Featured Poem: “in the light of snow”

I introduce this poem in a previous entry titled “On Revising Poetry.”

IN THE LIGHT OF SNOW by Roger Desy

— pressures of fallen soft fierce snow scatter the surface hiss of fields
over the leaf-thin light fall — strewing a violet life over a nightfall earth

— as permafrost preserves an arctic iridescence under tundra winds

a deeper temperate radiance squalls near at hand over more fertile darkness

— dawn upon damson sun blown sudden golden shaken from bowed limbs bent
to breaking under the weight of individual infinitesimal vermilion clarities

— amber midmorning shards of light settle on tufts of drifts
in shadows of the temperatures setting-in — into the evening of the afternoon

— the dead of winter snowbound blankets the unborn within — newborn reside

swaddled in torpor under the lilac womb warm in the nests of their dens at rest

— humility a perfect deerprint cuts into the pomace of the selfless fields
embedded in a pure serene hyacinth seamless crystalline identity

— evening on snow — pregnant with silence — nuzzling the scent of slanted buds

listens to sibilance grazing the keenness of the last azure roseate crimsoning

What I find distracting about this version of the poem are the strings of prepositional phrases at certain points.  After using Lanham’s book Revising Prose as a textbook, I couldn’t fail to notice this.  His “paramedic method” suggests first of all circling all of the prepositions.  When you do this to the poem above, you notice that in the fifth stanza there is a string of prepositional phrases:  “amber midmorning shards of light settle on tufts of drifts / in shadows of the temperatures setting-in — into the evening of the afternoon” (six in a row here), followed by a stanza with another string:  “newborn reside / swaddled in torpor under the lilac womb warm in the nests of their dens at rest” (five in a row here).

Roger commented on his use of prepositional phrases, providing some perspective on the effect he was trying to achieve:

you refer to excessive prepositional phrasing.  you can’t get away with this in prose.  in this poem prepositions are a kind of marker for time.  the poem of course has to do with time and a sustained perception — from one evening to the next.

i say this so you know there’s lot of glue on those phrases.

lines 7 [the shortest line] and 8, following subject/verb, consist of six phrases, taking the eye and other senses through shifts of light that tend to resolve on the red end of the spectrum, where the poem begins and ends.

it’s a lush poem, a style i don’t often enter.  nothing like a dead end, but there’s no room to write this kind of poem every day.  i dread imitating myself.

i went searching for this poem this last week for other purposes.  two lines in it needed to be reviewed again [lines 3 and 4].  i wound up reviewing the poem and tightening it up.  the prepositional phrasing aspect is essentially unchanged.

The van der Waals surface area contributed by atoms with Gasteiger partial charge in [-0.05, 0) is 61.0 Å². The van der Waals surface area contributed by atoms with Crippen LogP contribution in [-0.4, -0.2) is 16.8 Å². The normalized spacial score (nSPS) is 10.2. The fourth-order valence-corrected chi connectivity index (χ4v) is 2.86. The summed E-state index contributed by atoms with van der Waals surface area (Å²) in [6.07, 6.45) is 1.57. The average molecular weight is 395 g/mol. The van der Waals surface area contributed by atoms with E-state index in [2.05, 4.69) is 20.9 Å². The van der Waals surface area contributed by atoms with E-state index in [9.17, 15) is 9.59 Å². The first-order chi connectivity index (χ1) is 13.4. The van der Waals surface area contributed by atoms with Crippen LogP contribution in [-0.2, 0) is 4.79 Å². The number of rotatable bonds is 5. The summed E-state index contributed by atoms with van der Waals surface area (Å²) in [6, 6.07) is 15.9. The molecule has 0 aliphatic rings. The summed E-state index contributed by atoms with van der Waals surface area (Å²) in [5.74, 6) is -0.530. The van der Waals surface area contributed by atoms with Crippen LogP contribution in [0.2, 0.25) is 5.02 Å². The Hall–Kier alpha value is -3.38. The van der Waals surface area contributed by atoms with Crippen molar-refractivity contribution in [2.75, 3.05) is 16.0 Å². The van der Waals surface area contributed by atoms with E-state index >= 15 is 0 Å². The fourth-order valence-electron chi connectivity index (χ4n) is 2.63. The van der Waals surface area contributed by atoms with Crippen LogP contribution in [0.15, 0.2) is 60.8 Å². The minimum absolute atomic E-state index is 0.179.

(It’s interesting that he says you can’t get away with excessive prepositional phrasing in prose, because when you read the examples of academic jargonese that Lanham provides in his book, you suddenly realize that you’ve been inundated with it… And Lanham provides a concrete solution for avoiding such bureaucratization of language.)

I did compare this to the one he published in Albatross #18, and it *is* different from this other one–the use of dashes, the rhythms, the phrasing.  The attempt to capture time and sustained perception not only through the poem’s content but also through its form I found particularly interesting–though I’m not sure the use of prepositions as a marker for time is the way to go about this.  Having form reflect content is a powerful strategy, and I do think that the strings of prepositional phrases tend to elongate the moment being described.  However, I can’t ignore the fatigue that this induces in me as a reader, whether or not this is brought about by knowledge of Lanham’s paramedic method.

In the following passage, Roger speaks of rejection as an opportunity for revision.  I think we can learn from his positive attitude:

funny, but when i get my work rejected, i’ve come to look at it as an invitation to get it right.  i’ve learned more about my work by reviewing/revising it after rejection than i ever expected.  funny, but rejection works for me.  and i ought to have some insight, being the most rejected human being i know!

In future entries, I will post and discuss some of Roger’s proposed revisions.

2 Comments

  1. January 28, 2009 at 7:35 pm

    […] rest of the poem is more or less exactly the same as the original, except for a couple of other minor changes:  the change of a couple of words in the tenth line:  […]

  2. Kathleen Kirk said,

    January 31, 2009 at 4:36 pm

    Fascinating stuff here on revision!

    I do agree that we work and work on poems before we send them out, but that editors can often make really helpful revision suggestions before publication!

    For instance, you have taken a poem of mine for a future issue of Albatross, suggesting that I drop the last line, which was the right thing! Another editor suggested removal of a couplet from a poem he wanted for A Writer’s Congress: Chicago Poets on Barack Obama’s Inauguration, and that was a good choice, too. In the latter case, the deletion reinforced a certain mystery and sadness in the poem…(balanced in the poem by much hope and joy) and took away any hint of exposition. I knew that I had a certain readership in mind, due to the nature of the anthology, but the editor reinforced my more basic poetic instincts that usually less is more–or rather, less is usually enough!


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